Issaquah has an unemployment rate of 5.1%. The US average is 6.0%. Issaquah has seen the job market increase by 2.6% over the last year. Future job growth over the next ten years is predicted to be 45.0%, which is higher than the US average of 33.5%.


Transportation

Issaquah is bisected by Interstate 90, which runs from Seattle to Boston, and Washington State Route 900, which connects the city to neighboring Renton. There is a chronic traffic congestion problem on Front Street, which traverses the historic downtown. Proposals have been made to create a bypass, but opponents have argued that this will only result in more sprawl in the area beyond downtown and thus bring in more traffic and pollution.


Issaquah, WA

Located in King County at the southern end of Lake Sammamish, Issaquah has a population of 30,434, according to a 2010 census. Home to the Issaquah Alps – three mountain ranges including Tiger Mountain, Cougar Mountain, and Squak Mountain – Issaquah offers a variety of outdoor activities, including hiking, biking, and, for the more daring, paragliding. With 23 schools to choose from, Issaquah is known for their highly rated public school system. Ranked as the 2nd fastest growing suburb in Washington state by Forbes.com, Issaquah is full of opportunities for investors looking to fix and flip a home with our hard money loan.

King County

With over 2 million people, King County is the largest county in Washington state and the 12th largest in the United States. Home to Seattle, Bellevue, and Tacoma, it was originally named after Alabama resident and Vice President William R. King, but in 1986 changed its namesake to Martin Luther King Jr. King County is nearly twice the land area of the state of Rhode Island, and is home to the Cascade Range, Issaquah Alps, Mount Si, 17 rivers, 9 major highways, 4 islands, the Snoqualmie National Forest, and the Klondike Gold Rush National Historical Park.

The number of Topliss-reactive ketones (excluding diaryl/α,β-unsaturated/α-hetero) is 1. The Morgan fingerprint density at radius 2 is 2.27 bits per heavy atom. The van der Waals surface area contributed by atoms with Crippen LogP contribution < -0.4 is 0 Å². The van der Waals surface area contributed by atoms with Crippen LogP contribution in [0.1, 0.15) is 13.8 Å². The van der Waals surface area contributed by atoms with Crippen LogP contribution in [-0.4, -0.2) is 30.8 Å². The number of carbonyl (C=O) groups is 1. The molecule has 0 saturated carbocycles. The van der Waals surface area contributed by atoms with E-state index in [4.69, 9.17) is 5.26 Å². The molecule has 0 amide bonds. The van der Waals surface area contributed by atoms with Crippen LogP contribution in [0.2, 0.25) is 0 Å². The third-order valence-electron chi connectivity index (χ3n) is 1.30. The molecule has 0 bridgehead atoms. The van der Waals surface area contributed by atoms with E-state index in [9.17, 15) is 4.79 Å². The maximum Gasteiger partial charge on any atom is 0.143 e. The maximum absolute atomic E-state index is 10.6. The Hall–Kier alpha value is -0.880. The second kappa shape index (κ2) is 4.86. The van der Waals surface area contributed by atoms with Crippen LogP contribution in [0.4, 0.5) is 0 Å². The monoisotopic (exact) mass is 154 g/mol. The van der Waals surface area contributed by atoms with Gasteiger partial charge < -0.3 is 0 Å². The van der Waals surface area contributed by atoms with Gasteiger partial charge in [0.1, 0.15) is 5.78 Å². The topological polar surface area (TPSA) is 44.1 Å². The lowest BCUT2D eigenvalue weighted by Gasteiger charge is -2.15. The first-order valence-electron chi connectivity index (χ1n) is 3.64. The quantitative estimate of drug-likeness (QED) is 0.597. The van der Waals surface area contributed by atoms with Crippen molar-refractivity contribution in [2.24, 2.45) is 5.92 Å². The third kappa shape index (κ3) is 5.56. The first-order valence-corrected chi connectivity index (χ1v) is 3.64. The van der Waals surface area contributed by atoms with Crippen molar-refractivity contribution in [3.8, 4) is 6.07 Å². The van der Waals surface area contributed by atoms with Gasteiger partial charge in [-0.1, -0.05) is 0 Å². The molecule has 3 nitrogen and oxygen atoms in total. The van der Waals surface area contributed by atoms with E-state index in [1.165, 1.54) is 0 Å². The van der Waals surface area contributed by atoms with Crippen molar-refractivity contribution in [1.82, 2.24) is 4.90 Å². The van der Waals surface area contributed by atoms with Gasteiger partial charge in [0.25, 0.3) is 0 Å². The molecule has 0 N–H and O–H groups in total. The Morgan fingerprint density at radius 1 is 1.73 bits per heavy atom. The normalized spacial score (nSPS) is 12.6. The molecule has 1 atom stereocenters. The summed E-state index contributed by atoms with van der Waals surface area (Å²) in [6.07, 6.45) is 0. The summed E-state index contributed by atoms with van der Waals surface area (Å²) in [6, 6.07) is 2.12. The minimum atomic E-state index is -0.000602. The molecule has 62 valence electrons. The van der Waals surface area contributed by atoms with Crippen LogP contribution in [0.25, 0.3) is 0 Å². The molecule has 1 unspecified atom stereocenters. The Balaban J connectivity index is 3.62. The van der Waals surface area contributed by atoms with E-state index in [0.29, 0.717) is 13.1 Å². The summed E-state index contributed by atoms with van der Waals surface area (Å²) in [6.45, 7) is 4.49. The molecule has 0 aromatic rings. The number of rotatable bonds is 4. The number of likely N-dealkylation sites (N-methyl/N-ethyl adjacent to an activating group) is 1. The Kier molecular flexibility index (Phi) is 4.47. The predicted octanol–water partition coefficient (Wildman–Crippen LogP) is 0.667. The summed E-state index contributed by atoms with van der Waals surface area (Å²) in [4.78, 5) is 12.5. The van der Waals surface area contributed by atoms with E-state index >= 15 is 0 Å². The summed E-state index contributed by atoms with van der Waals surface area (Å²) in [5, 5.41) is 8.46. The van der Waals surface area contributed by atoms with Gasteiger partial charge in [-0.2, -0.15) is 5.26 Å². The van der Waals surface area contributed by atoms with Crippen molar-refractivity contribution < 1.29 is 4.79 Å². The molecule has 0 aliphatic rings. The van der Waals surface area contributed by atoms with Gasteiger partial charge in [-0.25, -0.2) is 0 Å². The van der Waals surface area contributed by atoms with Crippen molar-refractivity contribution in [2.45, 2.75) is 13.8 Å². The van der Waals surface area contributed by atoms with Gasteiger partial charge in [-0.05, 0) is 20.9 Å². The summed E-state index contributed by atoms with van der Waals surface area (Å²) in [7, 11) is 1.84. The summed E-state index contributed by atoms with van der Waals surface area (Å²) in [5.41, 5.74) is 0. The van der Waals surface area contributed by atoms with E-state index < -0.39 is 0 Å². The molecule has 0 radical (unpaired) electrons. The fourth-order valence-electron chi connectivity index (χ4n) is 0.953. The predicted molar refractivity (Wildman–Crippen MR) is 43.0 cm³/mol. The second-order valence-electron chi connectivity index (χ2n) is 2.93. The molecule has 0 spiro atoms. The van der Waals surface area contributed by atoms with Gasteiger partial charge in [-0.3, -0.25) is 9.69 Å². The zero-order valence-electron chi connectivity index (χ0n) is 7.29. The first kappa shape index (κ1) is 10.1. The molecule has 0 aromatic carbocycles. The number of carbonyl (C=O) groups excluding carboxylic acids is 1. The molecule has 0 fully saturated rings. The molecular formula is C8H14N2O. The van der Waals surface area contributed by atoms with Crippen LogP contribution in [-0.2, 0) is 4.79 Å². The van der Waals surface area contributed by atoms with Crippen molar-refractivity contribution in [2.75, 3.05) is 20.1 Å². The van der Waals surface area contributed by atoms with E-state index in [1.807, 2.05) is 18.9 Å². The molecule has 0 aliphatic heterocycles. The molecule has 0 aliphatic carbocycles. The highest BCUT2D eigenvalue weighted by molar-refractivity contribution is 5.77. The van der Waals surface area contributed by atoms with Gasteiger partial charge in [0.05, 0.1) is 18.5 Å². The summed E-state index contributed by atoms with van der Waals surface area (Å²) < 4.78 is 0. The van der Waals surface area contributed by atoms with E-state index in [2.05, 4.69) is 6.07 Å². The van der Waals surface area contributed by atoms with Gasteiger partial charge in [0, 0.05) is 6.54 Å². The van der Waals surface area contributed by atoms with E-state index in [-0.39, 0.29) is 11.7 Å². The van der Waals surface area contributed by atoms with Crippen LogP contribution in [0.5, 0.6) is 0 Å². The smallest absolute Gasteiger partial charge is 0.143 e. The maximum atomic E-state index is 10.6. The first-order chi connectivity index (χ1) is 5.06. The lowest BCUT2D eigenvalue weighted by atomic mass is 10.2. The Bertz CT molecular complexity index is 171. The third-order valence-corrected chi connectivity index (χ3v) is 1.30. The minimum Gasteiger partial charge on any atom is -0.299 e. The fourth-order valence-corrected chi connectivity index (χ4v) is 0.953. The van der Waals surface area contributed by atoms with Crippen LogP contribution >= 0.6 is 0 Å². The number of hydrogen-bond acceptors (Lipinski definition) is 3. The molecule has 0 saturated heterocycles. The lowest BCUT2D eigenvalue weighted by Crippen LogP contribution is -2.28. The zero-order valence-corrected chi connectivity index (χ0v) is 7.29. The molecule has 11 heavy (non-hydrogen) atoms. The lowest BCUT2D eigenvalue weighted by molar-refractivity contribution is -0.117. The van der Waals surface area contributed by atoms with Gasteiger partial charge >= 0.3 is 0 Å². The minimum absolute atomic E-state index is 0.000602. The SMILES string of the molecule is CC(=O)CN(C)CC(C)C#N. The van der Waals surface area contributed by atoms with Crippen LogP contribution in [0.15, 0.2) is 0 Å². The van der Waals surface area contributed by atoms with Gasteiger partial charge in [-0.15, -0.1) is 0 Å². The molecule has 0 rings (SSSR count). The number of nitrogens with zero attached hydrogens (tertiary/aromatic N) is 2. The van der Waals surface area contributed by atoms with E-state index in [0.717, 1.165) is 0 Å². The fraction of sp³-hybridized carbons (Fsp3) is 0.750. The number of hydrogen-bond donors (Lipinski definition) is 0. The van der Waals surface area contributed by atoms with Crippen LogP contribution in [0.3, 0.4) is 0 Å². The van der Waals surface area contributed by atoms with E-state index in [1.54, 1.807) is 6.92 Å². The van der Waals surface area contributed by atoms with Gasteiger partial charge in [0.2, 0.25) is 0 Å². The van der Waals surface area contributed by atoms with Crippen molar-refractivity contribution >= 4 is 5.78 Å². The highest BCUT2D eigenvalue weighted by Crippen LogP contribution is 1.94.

Geography

Issaquah is surrounded on three sides by what are known locally as the Issaquah Alps: Cougar Mountain on the west, Squak Mountain to the south, and Tiger Mountain to the southeast. To the north of Issaquah is Lake Sammamish. Cougar and Squak Mountains are home to sizable neighborhoods on their lower slopes, though the bulk of all three mountains are preserved in public ownership as Squak Mountain State Park, Cougar Mountain Regional Wildland Park, West Tiger Mountain NRCA, and Tiger Mountain State Forest. Geologists have noted the chemical and geological content of these three mountains to be much different from that of the Cascade Range, because they are not volcanic in origin, while the entire Cascade Range is postulated to have formed from volcanic action. They believe that these three mountains are the remains of a much older mountain range long since eroded by earthquakes, volcanic action, and shifting plates.

Employment

Issaquah has an unemployment rate of 5.1%. The US average is 6.0%. Issaquah has seen the job market increase by 2.6% over the last year. Future job growth over the next ten years is predicted to be 45.0%, which is higher than the US average of 33.5%.

Transportation

Issaquah is bisected by Interstate 90, which runs from Seattle to Boston, and Washington State Route 900, which connects the city to neighboring Renton. There is a chronic traffic congestion problem on Front Street, which traverses the historic downtown. Proposals have been made to create a bypass, but opponents have argued that this will only result in more sprawl in the area beyond downtown and thus bring in more traffic and pollution.